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Composite decking: what is it and how can you use it your garden?

Whether you dream of an al fresco dining area, a sunny reading spot, or a tropical landscaped garden, composite decking can be used to create your ultimate outdoor space.

Ultra Decking
Published: March 28, 2022 at 10:16 am
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Whether you dream of an al fresco dining area, a sunny reading spot, or a tropical landscaped garden, composite decking can be used to create your ultimate outdoor space. An alternative to timber decking that's growing in popularity, composite decking recreates the natural look of wood grain without the maintenance (and rot). We spoke to Luke Jeffrey, Sales Manager at Ultra Decking, to find out more.


What is composite decking?

Composite decking is an alternative to timber decking that is manufactured from HDPE plastics and wood fibres to create hard-wearing decking boards. The plastics used in the composite are often recycled — Ultra Decking's ranges use HDPE plastics made from waste materials such as plastic bags and milk bottles.

How do you install composite decking?

Composite decking is usually fairly simple to install, and very similar in process to installing timber decking.

Some key points to remember for installation and to prevent any possible future issues are: gaps for expansion, water drainage, joist centres and maintaining good airflow.

Laying out decking boards ahead of installation can help you see how the finished deck will look, and help acclimate boards before installation. Depending on where you lay your deck, you may need to remove turf and level the area.

Once the area is measured, you will need to install decking posts and lay weed control, then build the decking frame. Starting from the building or wall that edges your deck, remembering to leave a 25mm gap from fixed objects, lay the boards and install with a starter decking fastener. Solid bullnose composite decking boards or composite corner trims can also be added to create a clean edging finish.

What are the benefits of composite decking?

Composite decking has numerous benefits based on performance, environmental impact and longevity. It's less likely to absorb water so, unlike traditional wood options, it won't rot, get termites or fungi, or splinter over the years.

Additionally, composite decking doesn’t need painting, offers increased colour stability and variety, and won’t need continuous treatment, making it the ideal low maintenance option for improving your space and giving you more time to focus on building your perfect garden.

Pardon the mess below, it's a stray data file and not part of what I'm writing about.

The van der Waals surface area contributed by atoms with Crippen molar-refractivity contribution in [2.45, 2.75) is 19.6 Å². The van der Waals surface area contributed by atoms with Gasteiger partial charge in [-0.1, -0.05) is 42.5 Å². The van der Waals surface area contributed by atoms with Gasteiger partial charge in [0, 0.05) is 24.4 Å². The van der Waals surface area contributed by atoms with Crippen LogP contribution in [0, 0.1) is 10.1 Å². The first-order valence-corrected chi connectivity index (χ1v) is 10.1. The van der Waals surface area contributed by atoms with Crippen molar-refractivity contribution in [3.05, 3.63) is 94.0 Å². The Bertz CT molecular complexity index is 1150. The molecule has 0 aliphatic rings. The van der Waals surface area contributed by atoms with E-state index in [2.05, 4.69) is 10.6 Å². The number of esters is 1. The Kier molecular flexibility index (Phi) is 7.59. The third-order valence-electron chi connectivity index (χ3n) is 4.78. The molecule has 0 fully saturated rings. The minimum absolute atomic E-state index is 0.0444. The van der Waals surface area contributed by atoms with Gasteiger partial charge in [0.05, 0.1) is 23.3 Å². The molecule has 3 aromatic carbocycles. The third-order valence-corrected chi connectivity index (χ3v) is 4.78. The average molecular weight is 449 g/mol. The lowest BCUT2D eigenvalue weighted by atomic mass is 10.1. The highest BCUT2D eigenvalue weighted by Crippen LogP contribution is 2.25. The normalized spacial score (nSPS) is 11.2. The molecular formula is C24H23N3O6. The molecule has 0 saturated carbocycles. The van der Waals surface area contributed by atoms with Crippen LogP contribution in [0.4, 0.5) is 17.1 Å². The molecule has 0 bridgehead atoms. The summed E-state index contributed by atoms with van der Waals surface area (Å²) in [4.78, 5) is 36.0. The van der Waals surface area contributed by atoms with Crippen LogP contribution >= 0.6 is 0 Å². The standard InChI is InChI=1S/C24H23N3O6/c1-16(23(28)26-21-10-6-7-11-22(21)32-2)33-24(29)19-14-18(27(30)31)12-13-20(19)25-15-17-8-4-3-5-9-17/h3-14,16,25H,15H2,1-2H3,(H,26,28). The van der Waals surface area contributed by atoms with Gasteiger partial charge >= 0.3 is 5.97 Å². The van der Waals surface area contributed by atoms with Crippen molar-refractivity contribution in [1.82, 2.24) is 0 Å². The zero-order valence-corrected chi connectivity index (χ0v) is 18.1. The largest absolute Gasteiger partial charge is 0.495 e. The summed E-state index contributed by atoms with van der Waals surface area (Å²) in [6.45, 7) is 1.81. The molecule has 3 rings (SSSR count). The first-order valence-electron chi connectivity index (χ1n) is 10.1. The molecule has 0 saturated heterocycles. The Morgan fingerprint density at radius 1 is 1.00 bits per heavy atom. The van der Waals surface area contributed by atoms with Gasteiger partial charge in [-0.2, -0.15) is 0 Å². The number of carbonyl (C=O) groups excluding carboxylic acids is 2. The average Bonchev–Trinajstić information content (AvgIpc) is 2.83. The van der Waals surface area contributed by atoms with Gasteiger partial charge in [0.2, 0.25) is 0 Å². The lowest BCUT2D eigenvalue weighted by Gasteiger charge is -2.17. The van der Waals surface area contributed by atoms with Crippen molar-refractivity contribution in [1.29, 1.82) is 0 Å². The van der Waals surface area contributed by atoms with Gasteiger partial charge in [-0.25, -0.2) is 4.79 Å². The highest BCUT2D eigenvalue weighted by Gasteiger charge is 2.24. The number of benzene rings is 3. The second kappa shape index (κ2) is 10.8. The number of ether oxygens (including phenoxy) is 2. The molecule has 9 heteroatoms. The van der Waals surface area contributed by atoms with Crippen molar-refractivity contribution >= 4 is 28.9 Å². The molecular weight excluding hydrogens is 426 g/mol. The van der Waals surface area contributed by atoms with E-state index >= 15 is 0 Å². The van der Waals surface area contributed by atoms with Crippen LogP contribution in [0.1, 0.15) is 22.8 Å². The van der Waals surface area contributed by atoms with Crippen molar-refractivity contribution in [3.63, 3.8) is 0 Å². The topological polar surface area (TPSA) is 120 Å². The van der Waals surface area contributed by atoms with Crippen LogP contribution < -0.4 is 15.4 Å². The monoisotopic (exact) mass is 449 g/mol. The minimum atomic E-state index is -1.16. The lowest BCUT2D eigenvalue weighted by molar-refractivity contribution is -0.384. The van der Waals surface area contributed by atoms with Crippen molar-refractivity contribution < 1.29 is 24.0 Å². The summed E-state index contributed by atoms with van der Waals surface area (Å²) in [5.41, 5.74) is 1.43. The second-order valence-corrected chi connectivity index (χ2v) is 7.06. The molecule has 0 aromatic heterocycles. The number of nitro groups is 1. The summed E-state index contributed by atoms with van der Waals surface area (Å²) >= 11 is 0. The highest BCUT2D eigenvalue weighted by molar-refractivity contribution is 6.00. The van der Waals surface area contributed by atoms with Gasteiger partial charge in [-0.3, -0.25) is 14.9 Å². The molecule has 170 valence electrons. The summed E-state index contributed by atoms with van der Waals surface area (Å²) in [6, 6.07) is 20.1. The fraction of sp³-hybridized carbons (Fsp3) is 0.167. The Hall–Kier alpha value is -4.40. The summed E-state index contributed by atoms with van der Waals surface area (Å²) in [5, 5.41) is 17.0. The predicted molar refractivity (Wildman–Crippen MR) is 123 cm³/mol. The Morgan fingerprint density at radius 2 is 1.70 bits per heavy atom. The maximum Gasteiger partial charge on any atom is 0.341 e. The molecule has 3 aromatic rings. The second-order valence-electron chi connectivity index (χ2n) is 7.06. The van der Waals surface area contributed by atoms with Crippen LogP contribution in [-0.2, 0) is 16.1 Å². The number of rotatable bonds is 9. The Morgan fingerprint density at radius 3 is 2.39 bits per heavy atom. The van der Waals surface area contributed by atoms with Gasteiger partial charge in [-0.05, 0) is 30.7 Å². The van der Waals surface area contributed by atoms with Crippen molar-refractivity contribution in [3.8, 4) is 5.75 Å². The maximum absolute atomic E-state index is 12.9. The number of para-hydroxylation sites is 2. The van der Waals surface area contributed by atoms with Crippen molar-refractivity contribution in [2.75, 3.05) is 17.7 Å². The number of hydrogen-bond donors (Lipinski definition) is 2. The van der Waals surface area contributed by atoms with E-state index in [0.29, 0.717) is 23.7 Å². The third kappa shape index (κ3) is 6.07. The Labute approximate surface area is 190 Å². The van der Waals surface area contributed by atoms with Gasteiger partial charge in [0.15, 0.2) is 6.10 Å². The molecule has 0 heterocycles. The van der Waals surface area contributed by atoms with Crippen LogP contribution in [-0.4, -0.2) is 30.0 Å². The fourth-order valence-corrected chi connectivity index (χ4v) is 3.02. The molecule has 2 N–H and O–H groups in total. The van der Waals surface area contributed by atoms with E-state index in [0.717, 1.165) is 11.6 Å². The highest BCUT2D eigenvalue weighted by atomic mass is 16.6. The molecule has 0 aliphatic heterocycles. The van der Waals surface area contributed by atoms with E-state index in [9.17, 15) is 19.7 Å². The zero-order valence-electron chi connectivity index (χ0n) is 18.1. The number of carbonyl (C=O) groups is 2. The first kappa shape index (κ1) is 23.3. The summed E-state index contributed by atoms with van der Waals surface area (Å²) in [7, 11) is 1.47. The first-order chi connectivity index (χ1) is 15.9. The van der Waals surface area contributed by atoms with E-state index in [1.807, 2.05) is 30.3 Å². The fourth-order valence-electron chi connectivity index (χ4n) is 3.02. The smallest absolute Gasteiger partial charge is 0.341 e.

What are the disadvantages of composite decking?

While the cost of composite decking can be more expensive than other options, it does have a much longer lifespan. When considering longevity, it's important to check the quality that the manufacturer can provide — not all composites are made to the same standards, so make sure to do your research and buy from trusted suppliers.

And, although composite decking mimics the look of wooden decking, and in many cases is hard to tell a difference in appearance, for some the look and feel of 100% wooden decking is important; in which case composite may not be the right option.

How much does composite decking cost?

The cost of composite decking will vary depending on the type, generation and quality used, as well as the size of the project. Typically, the cost is higher than traditional wood decking, but its longevity and lack of maintenance required means you're less likely to incur further costs later down the line.

If we take an average of a 15 sqm garden project, and materials for an entry-level range of composite decking, the estimated cost including fixings, clips, joists, posts, and labour comes to between £124.50 to £154.50 per sqm, depending on project style and design.

As with many home and garden renovations, labour costs also account for a large proportion of the overall cost.

Is composite decking slippery?

Composite decking is broadly slip-resistant and fares better than wood, as it doesn’t absorb water in the same way. Testing the way you lay your boards will help support a better slip-resistant performance over its lifespan: running the boards horizontally from the house or the footfall area will increase your decking area slip performance.


Composite can still become slippery if a build-up of algae or mildew occurs, but with regular removal of leaves and dirt, and a soft brush with warm soapy water each autumn, this is easy to avoid.



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